Lamont said the two weeks of outdoor dining have gone well.
“I think customers are slowly getting back, feeling confident,” Lamont said, adding that all the restaurants he’s visited have taken the safety protocols seriously.
Bars still will be closed as of June 17 but Lamont’s accelerated plan will also permit museums, zoos, amusement parks, sports clubs, libraries and some youth sport programs to resume operations.
The governor said state health officials are continuing to monitor whether all the large demonstrations in recent days could produce another surge in COVID-19 infection rates. Experts across the U.S. have warned that the massive protests triggered by the police killing of George Floyd in Minneapolis could lead to significant increases in coronavirus infections.
“But as long as COVID hospitalizations and infection rates remain low, we will be in a very good position for a June 17 Phase 2,” Lamont said.
A state report released Friday showed that Connecticut’s COVID-19 fatalities now number at least 4,038, an increase of 31 virus-related deaths in the previous 24 hours. People hospitalized for the potentially deadly virus dropped by 23, bringing the total hospital cases down to 350, continuing a weeks-long decline in COVID-19 hospitalizations.
The number of Connecticut residents tested for the disease increased by 5,857, 221 of them positive, since Thursday, bringing the total tested since the start of the pandemic to 285,314. The total number of known positive cases in Connecticut is now 43,460.
According to statistics compiled by Johns Hopkins University, Fairfield County ranks 10th in the nation for the number of confirmed or probable COVID-19 related deaths, with 1,293.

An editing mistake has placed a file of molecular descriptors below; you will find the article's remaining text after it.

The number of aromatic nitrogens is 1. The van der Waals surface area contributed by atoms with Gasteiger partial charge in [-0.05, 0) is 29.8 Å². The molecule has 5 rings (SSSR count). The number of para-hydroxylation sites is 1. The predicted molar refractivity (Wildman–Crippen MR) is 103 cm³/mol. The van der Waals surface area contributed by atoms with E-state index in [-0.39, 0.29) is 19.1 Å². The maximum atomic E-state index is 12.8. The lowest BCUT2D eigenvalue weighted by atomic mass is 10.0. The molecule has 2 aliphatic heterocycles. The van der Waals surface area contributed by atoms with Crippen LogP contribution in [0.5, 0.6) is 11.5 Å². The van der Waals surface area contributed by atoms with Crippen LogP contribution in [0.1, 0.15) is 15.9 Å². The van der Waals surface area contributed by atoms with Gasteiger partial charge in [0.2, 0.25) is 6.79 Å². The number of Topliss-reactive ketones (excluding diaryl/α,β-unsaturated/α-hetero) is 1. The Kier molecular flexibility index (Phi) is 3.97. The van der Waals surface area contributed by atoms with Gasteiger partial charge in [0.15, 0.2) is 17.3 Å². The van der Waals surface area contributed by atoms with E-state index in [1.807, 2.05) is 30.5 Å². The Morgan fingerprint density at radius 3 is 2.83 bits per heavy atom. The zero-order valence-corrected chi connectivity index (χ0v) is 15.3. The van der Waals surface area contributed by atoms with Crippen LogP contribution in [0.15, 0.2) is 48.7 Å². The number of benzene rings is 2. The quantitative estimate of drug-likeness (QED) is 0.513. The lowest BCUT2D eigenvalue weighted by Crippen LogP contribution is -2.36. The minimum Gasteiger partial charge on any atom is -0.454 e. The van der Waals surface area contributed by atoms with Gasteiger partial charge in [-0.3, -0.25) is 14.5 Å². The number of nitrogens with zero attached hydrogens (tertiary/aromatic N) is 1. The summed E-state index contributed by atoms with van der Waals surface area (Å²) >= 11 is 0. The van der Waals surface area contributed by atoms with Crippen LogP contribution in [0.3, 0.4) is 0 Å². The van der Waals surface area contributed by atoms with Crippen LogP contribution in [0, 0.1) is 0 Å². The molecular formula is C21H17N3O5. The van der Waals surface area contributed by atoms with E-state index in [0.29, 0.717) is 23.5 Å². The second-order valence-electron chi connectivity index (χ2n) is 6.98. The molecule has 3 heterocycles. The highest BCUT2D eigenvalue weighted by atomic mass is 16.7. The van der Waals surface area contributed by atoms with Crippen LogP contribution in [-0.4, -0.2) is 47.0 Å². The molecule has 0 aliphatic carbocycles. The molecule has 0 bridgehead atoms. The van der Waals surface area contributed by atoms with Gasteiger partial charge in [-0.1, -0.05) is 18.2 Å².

Hartford County ranks 11th in the U.S. for coronavirus fatalities, with 1,266, and New Haven County sits at 16th in the nation with 992 deaths from the virus. The county with the highest number of recorded COVID-19 deaths in the nation was Kings County in New York with 5,160 fatalities, according to the Johns Hopkins report.
On the list of counties in the U.S. with the highest number of confirmed coronavirus cases, Fairfield County ranked 22nd with 15,843, New Haven County came in at 29th with 11,582, and Hartford County was 34th in the nation with 10,636 cases.
The U.S. county with the highest number of COVID-19 infections was Cook County, in Illinois, with 80,713.
Fatalities in the state have been heaviest at nursing homes, where visits have been banned for months. Lamont said that ban will continue while the state explores other ways to provide family contact.
“We’re talking about that right now, trying to find some way we can augment what we do with FaceTime, maybe something outside, maybe one visitor a family over a limited period of time, get them tested, being able to go in,” Lamont said. “We’re going to be able to make some progress on that, I hope soon.”
For the latest guidance on what is open in Connecticut, click here.
Correction: As originally posted, this story incorrectly said graduations would be allowed June 6, not July 6.